The Daya Bay nuclear power station in Guangdong. Researchers called on the government to take the tsunami risk into account in future planning for such facilities. Photo: Reuters The Daya Bay nuclear power station in Guangdong. Researchers called on the government to take the tsunami risk into account in future planning for such facilities. Photo: Reuters
The Daya Bay nuclear power station in Guangdong. Researchers called on the government to take the tsunami risk into account in future planning for such facilities. Photo: Reuters
China science

Scientists say a tsunami hit China 1,000 years ago – and there’s still a risk of a giant wave hitting today

  • Chinese study finds coast of what is today’s Guangdong province was struck by catastrophic event in AD1076
  • Researchers call on government to consider the threat in future planning, especially for nuclear power plants and key infrastructure projects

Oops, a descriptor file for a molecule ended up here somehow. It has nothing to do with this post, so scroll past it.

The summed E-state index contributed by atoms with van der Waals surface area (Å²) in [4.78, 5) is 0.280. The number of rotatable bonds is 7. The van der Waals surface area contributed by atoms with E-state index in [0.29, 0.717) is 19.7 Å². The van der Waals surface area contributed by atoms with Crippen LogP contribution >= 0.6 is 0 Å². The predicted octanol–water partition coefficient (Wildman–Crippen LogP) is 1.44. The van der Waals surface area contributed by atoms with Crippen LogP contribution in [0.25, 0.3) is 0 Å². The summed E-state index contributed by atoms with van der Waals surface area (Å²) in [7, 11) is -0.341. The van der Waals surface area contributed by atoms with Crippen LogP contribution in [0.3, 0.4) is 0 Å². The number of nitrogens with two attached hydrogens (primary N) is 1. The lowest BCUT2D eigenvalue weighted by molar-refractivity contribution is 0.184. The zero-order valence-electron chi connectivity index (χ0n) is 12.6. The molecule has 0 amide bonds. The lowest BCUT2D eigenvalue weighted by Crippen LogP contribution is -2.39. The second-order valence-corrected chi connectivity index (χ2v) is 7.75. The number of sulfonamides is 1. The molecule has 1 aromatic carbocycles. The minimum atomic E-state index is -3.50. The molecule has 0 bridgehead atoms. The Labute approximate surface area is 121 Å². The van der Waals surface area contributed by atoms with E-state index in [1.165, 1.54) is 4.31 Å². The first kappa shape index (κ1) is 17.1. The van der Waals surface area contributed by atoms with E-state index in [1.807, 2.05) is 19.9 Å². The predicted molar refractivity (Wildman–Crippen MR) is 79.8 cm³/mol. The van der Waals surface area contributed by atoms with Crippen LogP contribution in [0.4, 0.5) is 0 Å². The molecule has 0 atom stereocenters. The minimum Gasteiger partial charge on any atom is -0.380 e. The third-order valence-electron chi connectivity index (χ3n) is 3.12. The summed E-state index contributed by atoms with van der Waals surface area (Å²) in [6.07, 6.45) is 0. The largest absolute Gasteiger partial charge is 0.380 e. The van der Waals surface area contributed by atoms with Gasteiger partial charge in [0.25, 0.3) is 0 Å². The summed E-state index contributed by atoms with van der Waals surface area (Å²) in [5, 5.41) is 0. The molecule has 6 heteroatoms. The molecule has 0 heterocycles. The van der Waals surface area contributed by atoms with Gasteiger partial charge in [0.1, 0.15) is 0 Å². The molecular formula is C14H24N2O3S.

Topic |   China science
The Daya Bay nuclear power station in Guangdong. Researchers called on the government to take the tsunami risk into account in future planning for such facilities. Photo: Reuters The Daya Bay nuclear power station in Guangdong. Researchers called on the government to take the tsunami risk into account in future planning for such facilities. Photo: Reuters
The Daya Bay nuclear power station in Guangdong. Researchers called on the government to take the tsunami risk into account in future planning for such facilities. Photo: Reuters
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